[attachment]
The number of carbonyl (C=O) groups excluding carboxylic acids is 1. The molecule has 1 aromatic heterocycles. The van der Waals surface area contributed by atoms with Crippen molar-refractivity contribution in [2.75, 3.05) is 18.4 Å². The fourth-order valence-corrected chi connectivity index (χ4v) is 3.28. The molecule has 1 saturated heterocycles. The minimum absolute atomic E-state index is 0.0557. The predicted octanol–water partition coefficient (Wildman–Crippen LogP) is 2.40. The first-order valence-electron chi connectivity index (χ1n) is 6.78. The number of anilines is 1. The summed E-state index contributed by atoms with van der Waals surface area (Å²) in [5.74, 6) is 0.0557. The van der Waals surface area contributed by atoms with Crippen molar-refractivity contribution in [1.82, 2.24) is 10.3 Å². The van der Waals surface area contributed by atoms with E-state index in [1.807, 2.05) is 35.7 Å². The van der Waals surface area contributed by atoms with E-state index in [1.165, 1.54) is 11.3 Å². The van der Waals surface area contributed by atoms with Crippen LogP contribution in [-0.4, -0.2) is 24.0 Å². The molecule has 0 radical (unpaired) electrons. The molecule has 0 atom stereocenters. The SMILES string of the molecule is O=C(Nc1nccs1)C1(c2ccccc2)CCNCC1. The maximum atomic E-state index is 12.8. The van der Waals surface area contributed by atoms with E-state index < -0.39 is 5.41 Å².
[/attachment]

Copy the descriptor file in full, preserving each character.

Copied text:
The number of carbonyl (C=O) groups excluding carboxylic acids is 1. The molecule has 1 aromatic heterocycles. The van der Waals surface area contributed by atoms with Crippen molar-refractivity contribution in [2.75, 3.05) is 18.4 Å². The fourth-order valence-corrected chi connectivity index (χ4v) is 3.28. The molecule has 1 saturated heterocycles. The minimum absolute atomic E-state index is 0.0557. The predicted octanol–water partition coefficient (Wildman–Crippen LogP) is 2.40. The first-order valence-electron chi connectivity index (χ1n) is 6.78. The number of anilines is 1. The summed E-state index contributed by atoms with van der Waals surface area (Å²) in [5.74, 6) is 0.0557. The van der Waals surface area contributed by atoms with Crippen molar-refractivity contribution in [1.82, 2.24) is 10.3 Å². The van der Waals surface area contributed by atoms with E-state index in [1.807, 2.05) is 35.7 Å². The van der Waals surface area contributed by atoms with E-state index in [1.165, 1.54) is 11.3 Å². The van der Waals surface area contributed by atoms with Crippen LogP contribution in [-0.4, -0.2) is 24.0 Å². The molecule has 0 radical (unpaired) electrons. The molecule has 0 atom stereocenters. The SMILES string of the molecule is O=C(Nc1nccs1)C1(c2ccccc2)CCNCC1. The maximum atomic E-state index is 12.8. The van der Waals surface area contributed by atoms with E-state index < -0.39 is 5.41 Å².